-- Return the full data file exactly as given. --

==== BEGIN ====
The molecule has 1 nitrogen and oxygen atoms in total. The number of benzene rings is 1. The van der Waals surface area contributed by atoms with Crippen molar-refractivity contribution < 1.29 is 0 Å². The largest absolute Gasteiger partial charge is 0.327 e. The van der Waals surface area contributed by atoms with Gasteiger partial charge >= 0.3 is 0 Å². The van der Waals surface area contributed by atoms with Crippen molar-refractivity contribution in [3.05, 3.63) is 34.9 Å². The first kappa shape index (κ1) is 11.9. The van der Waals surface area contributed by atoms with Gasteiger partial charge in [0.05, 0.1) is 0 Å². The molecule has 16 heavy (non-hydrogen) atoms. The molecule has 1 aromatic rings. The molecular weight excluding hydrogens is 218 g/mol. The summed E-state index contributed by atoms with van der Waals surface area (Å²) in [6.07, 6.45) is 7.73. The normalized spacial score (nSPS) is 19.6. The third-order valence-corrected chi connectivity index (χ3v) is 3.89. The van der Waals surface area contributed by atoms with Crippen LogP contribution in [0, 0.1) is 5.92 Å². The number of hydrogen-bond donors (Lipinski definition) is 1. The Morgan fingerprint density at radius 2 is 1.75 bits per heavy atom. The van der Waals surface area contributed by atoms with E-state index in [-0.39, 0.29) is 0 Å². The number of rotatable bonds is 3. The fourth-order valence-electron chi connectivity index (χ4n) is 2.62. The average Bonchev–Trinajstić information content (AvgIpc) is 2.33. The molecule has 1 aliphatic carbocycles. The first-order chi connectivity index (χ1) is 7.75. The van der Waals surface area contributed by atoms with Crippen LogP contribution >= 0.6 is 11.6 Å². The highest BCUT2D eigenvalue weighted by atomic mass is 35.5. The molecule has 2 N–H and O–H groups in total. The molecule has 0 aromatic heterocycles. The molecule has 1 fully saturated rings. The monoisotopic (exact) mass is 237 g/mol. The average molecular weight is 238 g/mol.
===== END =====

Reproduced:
The molecule has 1 nitrogen and oxygen atoms in total. The number of benzene rings is 1. The van der Waals surface area contributed by atoms with Crippen molar-refractivity contribution < 1.29 is 0 Å². The largest absolute Gasteiger partial charge is 0.327 e. The van der Waals surface area contributed by atoms with Gasteiger partial charge >= 0.3 is 0 Å². The van der Waals surface area contributed by atoms with Crippen molar-refractivity contribution in [3.05, 3.63) is 34.9 Å². The first kappa shape index (κ1) is 11.9. The van der Waals surface area contributed by atoms with Gasteiger partial charge in [0.05, 0.1) is 0 Å². The molecule has 16 heavy (non-hydrogen) atoms. The molecule has 1 aromatic rings. The molecular weight excluding hydrogens is 218 g/mol. The summed E-state index contributed by atoms with van der Waals surface area (Å²) in [6.07, 6.45) is 7.73. The normalized spacial score (nSPS) is 19.6. The third-order valence-corrected chi connectivity index (χ3v) is 3.89. The van der Waals surface area contributed by atoms with Crippen LogP contribution in [0, 0.1) is 5.92 Å². The number of hydrogen-bond donors (Lipinski definition) is 1. The Morgan fingerprint density at radius 2 is 1.75 bits per heavy atom. The van der Waals surface area contributed by atoms with E-state index in [-0.39, 0.29) is 0 Å². The number of rotatable bonds is 3. The fourth-order valence-electron chi connectivity index (χ4n) is 2.62. The average Bonchev–Trinajstić information content (AvgIpc) is 2.33. The molecule has 1 aliphatic carbocycles. The first-order chi connectivity index (χ1) is 7.75. The van der Waals surface area contributed by atoms with Crippen LogP contribution >= 0.6 is 11.6 Å². The highest BCUT2D eigenvalue weighted by atomic mass is 35.5. The molecule has 2 N–H and O–H groups in total. The molecule has 0 aromatic heterocycles. The molecule has 1 fully saturated rings. The monoisotopic (exact) mass is 237 g/mol. The average molecular weight is 238 g/mol.